The private equity model is one that is much more suited for individual investors than the rapid fire in and out trading that most of us seem to find attractive.
Rather than looking for chart points, pivot points and breakouts that might lead to short-term moves in the market, private equity investors take a much longer view. These astute investors tend to want to buy assets at bargain prices, hold them for an extended period of time and sell them when more attractive prices can be obtained.
They want to earn multiples of their original investment, not just small percentages.
This more patient approach to investing has led private equity to be the highest performing asset class for decades now. The Cambridge Associates private equity index has returned 13.49 percent annually over the last 20 years ended Sept. 30, 2013. No other index comes close to this type of long-term performance. It seems that buying out-of-favor assets and industries and holding them until they are popular again actually does work in practice as well as theory.
In addition to adopting the "buy low, sell high,” long term mindset of private equity investors, investors should be paying close attention to what private equity investors are doing with their money. These guys are looking for undervalued assets on a daily basis and aggressively selling stuff that is overly popular and can be easily and profitably sold for large gains. It makes much more sense to track these value-conscious long term investors than trying to track the flashy short-traders that parade through the financial media every day.
If you look at what is going on in private equity right now the most important takeaway is that they have been selling almost continuously since early 2013.
2013 saw more money raised by private equity firms in the IPO market that any year in history except the banner year of 2007.
Valuations have risen to a point that the private equity firms can take big profits in companies like Sea World (SEAS) and Hilton (HLT) that they had owned for several years. One PE executive said in the fall that his shop was selling everything that was not nailed down. Assets are not broadly cheap, and it is a better time to be a seller than a buyer in most sectors of the economy right now.
There are some areas that are out of favor and cheap enough that they are starting to attract some attention. In recent weeks we have seen some private equity firms express an interest in the mining sector. Warburg Pincus introduced a new fund aimed at the mining sector last week and two former JPMorgan (JPM) bankers formed a $375 million dollar fund to invest in mining assets.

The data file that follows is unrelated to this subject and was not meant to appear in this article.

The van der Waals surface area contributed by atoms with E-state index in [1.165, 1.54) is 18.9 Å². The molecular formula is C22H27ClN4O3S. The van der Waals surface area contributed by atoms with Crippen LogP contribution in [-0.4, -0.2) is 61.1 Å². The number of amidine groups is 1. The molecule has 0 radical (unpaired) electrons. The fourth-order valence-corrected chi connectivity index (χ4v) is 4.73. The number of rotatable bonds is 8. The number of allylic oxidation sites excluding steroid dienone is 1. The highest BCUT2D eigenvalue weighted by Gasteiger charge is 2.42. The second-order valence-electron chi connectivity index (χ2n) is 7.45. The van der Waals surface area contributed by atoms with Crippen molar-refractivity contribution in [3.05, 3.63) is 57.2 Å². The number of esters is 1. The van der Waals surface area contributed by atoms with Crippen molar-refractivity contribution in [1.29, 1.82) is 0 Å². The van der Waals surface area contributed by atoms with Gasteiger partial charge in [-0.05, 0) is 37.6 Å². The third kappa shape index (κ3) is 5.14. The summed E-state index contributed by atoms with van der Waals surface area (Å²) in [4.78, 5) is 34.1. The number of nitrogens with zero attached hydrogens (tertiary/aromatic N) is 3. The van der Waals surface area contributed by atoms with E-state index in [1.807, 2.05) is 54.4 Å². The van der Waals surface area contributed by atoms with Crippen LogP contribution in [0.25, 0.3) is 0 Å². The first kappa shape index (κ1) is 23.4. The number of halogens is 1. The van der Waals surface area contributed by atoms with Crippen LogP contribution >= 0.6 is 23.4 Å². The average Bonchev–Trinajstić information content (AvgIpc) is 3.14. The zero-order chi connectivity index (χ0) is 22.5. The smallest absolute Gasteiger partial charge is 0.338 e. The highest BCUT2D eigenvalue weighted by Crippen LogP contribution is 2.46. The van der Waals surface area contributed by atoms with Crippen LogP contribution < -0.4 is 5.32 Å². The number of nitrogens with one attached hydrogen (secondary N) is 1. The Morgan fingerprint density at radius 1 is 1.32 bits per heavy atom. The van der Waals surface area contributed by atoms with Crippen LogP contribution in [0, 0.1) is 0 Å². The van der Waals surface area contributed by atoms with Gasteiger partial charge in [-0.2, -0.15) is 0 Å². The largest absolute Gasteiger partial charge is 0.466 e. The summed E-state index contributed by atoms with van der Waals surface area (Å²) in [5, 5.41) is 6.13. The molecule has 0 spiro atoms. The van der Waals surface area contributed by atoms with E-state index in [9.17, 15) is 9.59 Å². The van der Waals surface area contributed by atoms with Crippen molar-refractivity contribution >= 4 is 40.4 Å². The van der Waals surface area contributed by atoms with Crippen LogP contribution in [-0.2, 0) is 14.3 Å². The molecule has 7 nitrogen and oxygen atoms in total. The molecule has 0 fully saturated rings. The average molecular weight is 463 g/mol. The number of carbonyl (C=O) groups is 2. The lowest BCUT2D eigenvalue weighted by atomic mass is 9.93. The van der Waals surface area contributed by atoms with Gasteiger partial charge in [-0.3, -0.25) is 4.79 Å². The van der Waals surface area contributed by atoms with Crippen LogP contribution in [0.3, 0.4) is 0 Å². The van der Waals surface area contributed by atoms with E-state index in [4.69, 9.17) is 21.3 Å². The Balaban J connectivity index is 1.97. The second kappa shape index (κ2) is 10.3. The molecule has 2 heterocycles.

In addition, the former CEO of Barrick Gold (ABX), Aaron Regent, started a new company backed by private equity to invest in mining assets. Mining assets are very cheap and unloved by the investing public, and this usually indicates that it's a great time for those with a private equity mindset to take a look at a particular sector.
If you run a screen of mining-related companies it is clear that many of them sell well below their asset value and are indeed candidates for a long term asset-based deep-value portfolio. It doesn't seem to matter what you dig up out of the ground — if you are a mining company your stock is very cheap at this level.
Silver miner Pan American Silver (PAAS) is trading at 77 percent of book value and Couer Mining (CDE) is at 50 percent of book value right now. Iron ore miner Cliffs Natural Resources (CLF) trades at just 60 percent of book value in spite of a recent statement by an activist investor that the shares could be worth more than twice the current stock price. Coal miner Alpha Natural (ANR) is trading for less than 50 percent of tangible book value at the current quote.
The struggling global recovery and excess capacity that built up during the boom times has pushed mining shares to deeply discounted valuations right now. The long term private equity investors are starting to notice and commit funds to buying assets in the sector.
They are looking five to seven years down the road and expect to sell these assets for many times what they pay for them in today's depressed markets.
Patient and disciplined individual investors should consider doing the same.
Tim Melvin is a value investor, money manager and writer. He has spent the last 27 years in the financial services and investment industry as a broker, adviser and portfolio manager. He has also written and lectured extensively on the markets with his work appearing on RealMoney.com, DailySpeculation.Com as well as several print publication including Active Trader and the Wall Street Digest. Learn which 3 low risk, high yield stocks Tim owns for the trade of the decade.